Legendary sitcom producer/director Sydney Lotterby dies

Thursday 30th July 2020, 3:11pm

  • BBC sitcom producer Sydney Lotterby has died
  • His huge list of credits includes many of the most iconic BBC sitcoms
  • He was awarded an OBE for his work in 1994
Sydney Lotterby. Copyright: BBC.

Sydney Lotterby OBE has died at the age of 93.

A producer and director on the BBC's staff for many years, his huge range of credits include Porridge, Ever Decreasing Circles, Yes Minister and Last Of The Summer Wine.

In a career spanning five decades, he was a driving creative force behind many of Britain's most celebrated television sitcoms. Other programmes he produced include Sykes And A..., Open All Hours, Butterflies, Brush Strokes, The Liver Birds and May To December.

Current Director-General Tony Hall said in a statement: "He wasn't just part of the golden age of British comedy - he made many of the shows that stand out as real icons of the period. Sydney leaves behind a true legacy of laughter."

Born on 30th November 1926, Lotterby began his career as a BBC cameraman before rising to technical manager, and joined the corporation's hugely successful Entertainment Department in 1958, becoming a fully-fledged producer and director - then a single, combined role - from 1963. See his People Profile for a non-exhaustive list of credits.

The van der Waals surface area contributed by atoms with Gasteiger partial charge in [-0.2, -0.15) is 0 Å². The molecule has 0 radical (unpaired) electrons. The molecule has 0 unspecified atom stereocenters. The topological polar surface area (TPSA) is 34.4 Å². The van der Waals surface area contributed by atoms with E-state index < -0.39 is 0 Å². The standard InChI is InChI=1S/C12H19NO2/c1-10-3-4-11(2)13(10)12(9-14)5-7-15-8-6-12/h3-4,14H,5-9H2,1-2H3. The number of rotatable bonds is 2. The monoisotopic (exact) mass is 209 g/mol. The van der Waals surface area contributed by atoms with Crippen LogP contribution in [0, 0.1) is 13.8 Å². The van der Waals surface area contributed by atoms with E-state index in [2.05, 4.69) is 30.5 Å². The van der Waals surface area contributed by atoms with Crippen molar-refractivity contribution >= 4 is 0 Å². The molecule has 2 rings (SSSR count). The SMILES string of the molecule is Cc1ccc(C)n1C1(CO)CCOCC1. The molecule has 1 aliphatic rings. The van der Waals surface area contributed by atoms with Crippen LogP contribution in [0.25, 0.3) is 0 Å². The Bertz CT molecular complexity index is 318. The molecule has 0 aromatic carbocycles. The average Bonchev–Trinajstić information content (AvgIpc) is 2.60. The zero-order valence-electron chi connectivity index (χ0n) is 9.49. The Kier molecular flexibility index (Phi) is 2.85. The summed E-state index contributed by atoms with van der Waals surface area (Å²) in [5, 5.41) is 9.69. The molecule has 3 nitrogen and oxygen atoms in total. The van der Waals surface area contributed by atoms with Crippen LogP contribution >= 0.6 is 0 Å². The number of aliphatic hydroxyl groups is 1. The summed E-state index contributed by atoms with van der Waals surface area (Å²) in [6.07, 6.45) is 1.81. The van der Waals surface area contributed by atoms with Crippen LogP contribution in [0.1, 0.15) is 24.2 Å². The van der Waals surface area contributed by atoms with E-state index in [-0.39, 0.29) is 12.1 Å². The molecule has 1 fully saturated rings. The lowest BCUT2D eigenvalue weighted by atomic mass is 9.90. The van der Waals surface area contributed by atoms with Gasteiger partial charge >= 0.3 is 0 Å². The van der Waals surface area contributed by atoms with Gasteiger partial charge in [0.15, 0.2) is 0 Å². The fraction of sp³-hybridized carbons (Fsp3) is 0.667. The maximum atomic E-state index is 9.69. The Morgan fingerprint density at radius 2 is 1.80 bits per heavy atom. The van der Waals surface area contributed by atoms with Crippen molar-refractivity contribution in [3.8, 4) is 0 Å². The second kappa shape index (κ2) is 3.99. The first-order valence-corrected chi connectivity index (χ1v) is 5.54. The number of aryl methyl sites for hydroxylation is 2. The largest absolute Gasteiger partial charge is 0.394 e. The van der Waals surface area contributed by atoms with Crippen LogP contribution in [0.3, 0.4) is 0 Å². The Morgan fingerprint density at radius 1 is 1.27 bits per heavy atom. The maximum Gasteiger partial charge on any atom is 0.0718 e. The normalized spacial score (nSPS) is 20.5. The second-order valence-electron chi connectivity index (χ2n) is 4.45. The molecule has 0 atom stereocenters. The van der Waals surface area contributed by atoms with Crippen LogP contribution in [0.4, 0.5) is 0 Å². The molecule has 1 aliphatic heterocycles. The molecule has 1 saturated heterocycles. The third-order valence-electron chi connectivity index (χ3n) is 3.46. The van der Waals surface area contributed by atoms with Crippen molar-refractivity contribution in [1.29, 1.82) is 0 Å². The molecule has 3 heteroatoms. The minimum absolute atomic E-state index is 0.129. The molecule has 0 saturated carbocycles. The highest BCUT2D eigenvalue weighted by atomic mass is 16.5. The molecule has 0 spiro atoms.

His influence in television comedy was underlined when his name was used for a celebrated sketch in Monty Python's Flying Circus precursor At Last The 1948 Show, featuring John Cleese, Marty Feldman, Tim Brooke-Taylor and Graham Chapman.

Cleese penned the sketch and would reuse the name for Robert Lindsay's character in 1997 feature film Fierce Creatures.

Lotterby last worked behind the camera in 2005, when he produced the two finale specials of As Time Goes By, and in recent years had contributed to various retrospective programmes, including Comedy Connections and Porridge: Inside Out, discussing his work.

In 1977, Blue Peter went behind the scenes on the filming of Porridge Series 3 at Ealing Studios, seeing Lotterby at work and talking to Ronnie Barker about the programme and production process.


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